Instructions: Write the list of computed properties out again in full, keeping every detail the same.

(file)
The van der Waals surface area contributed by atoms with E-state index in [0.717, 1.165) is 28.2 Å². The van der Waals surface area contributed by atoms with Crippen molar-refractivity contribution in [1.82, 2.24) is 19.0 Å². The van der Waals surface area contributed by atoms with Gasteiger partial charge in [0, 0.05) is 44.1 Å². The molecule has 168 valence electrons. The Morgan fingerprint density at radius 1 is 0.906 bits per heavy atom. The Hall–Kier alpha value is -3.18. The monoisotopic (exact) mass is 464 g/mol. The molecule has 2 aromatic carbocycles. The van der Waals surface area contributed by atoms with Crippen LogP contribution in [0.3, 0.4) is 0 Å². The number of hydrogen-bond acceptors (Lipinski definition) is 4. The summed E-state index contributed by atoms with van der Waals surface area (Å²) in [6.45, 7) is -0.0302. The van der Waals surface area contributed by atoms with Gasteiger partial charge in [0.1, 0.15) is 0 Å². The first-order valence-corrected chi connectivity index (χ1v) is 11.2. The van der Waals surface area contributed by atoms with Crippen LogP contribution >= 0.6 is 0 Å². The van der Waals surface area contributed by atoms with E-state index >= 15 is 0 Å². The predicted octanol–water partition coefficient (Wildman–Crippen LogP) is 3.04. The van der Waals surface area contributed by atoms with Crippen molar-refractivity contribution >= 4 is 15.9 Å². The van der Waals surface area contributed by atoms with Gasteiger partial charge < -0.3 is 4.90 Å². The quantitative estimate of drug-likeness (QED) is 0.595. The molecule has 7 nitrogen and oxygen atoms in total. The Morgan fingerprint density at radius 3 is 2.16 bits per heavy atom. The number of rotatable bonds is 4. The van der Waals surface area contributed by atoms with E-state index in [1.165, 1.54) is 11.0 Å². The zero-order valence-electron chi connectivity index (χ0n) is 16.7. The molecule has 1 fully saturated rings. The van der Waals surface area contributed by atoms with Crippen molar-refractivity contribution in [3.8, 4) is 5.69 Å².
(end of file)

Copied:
The van der Waals surface area contributed by atoms with E-state index in [0.717, 1.165) is 28.2 Å². The van der Waals surface area contributed by atoms with Crippen molar-refractivity contribution in [1.82, 2.24) is 19.0 Å². The van der Waals surface area contributed by atoms with Gasteiger partial charge in [0, 0.05) is 44.1 Å². The molecule has 168 valence electrons. The Morgan fingerprint density at radius 1 is 0.906 bits per heavy atom. The Hall–Kier alpha value is -3.18. The monoisotopic (exact) mass is 464 g/mol. The molecule has 2 aromatic carbocycles. The van der Waals surface area contributed by atoms with Crippen LogP contribution in [0.3, 0.4) is 0 Å². The number of hydrogen-bond acceptors (Lipinski definition) is 4. The summed E-state index contributed by atoms with van der Waals surface area (Å²) in [6.45, 7) is -0.0302. The van der Waals surface area contributed by atoms with Gasteiger partial charge in [0.1, 0.15) is 0 Å². The first-order valence-corrected chi connectivity index (χ1v) is 11.2. The van der Waals surface area contributed by atoms with Crippen LogP contribution >= 0.6 is 0 Å². The van der Waals surface area contributed by atoms with E-state index >= 15 is 0 Å². The predicted octanol–water partition coefficient (Wildman–Crippen LogP) is 3.04. The van der Waals surface area contributed by atoms with Crippen molar-refractivity contribution >= 4 is 15.9 Å². The van der Waals surface area contributed by atoms with Gasteiger partial charge < -0.3 is 4.90 Å². The quantitative estimate of drug-likeness (QED) is 0.595. The molecule has 7 nitrogen and oxygen atoms in total. The Morgan fingerprint density at radius 3 is 2.16 bits per heavy atom. The number of rotatable bonds is 4. The van der Waals surface area contributed by atoms with E-state index in [1.165, 1.54) is 11.0 Å². The zero-order valence-electron chi connectivity index (χ0n) is 16.7. The molecule has 1 fully saturated rings. The van der Waals surface area contributed by atoms with Crippen molar-refractivity contribution in [3.8, 4) is 5.69 Å².